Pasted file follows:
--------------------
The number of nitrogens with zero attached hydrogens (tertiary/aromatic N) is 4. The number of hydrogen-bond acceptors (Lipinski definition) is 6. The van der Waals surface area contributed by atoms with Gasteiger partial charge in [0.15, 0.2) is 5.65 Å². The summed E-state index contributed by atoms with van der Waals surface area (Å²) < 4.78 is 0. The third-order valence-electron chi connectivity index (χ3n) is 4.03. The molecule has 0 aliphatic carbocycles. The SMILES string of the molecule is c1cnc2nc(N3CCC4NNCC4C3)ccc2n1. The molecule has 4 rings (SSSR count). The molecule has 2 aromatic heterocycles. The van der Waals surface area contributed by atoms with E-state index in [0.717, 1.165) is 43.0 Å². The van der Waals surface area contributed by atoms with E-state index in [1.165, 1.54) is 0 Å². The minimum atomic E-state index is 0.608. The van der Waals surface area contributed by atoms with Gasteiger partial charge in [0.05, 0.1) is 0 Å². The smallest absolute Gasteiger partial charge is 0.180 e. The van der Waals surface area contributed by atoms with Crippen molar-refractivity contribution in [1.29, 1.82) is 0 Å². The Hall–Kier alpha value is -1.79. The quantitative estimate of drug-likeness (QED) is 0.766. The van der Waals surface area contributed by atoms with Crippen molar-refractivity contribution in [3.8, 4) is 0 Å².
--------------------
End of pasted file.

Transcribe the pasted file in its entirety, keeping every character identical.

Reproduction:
The number of nitrogens with zero attached hydrogens (tertiary/aromatic N) is 4. The number of hydrogen-bond acceptors (Lipinski definition) is 6. The van der Waals surface area contributed by atoms with Gasteiger partial charge in [0.15, 0.2) is 5.65 Å². The summed E-state index contributed by atoms with van der Waals surface area (Å²) < 4.78 is 0. The third-order valence-electron chi connectivity index (χ3n) is 4.03. The molecule has 0 aliphatic carbocycles. The SMILES string of the molecule is c1cnc2nc(N3CCC4NNCC4C3)ccc2n1. The molecule has 4 rings (SSSR count). The molecule has 2 aromatic heterocycles. The van der Waals surface area contributed by atoms with E-state index in [0.717, 1.165) is 43.0 Å². The van der Waals surface area contributed by atoms with E-state index in [1.165, 1.54) is 0 Å². The minimum atomic E-state index is 0.608. The van der Waals surface area contributed by atoms with Gasteiger partial charge in [0.05, 0.1) is 0 Å². The smallest absolute Gasteiger partial charge is 0.180 e. The van der Waals surface area contributed by atoms with Crippen molar-refractivity contribution in [1.29, 1.82) is 0 Å². The Hall–Kier alpha value is -1.79. The quantitative estimate of drug-likeness (QED) is 0.766. The van der Waals surface area contributed by atoms with Crippen molar-refractivity contribution in [3.8, 4) is 0 Å².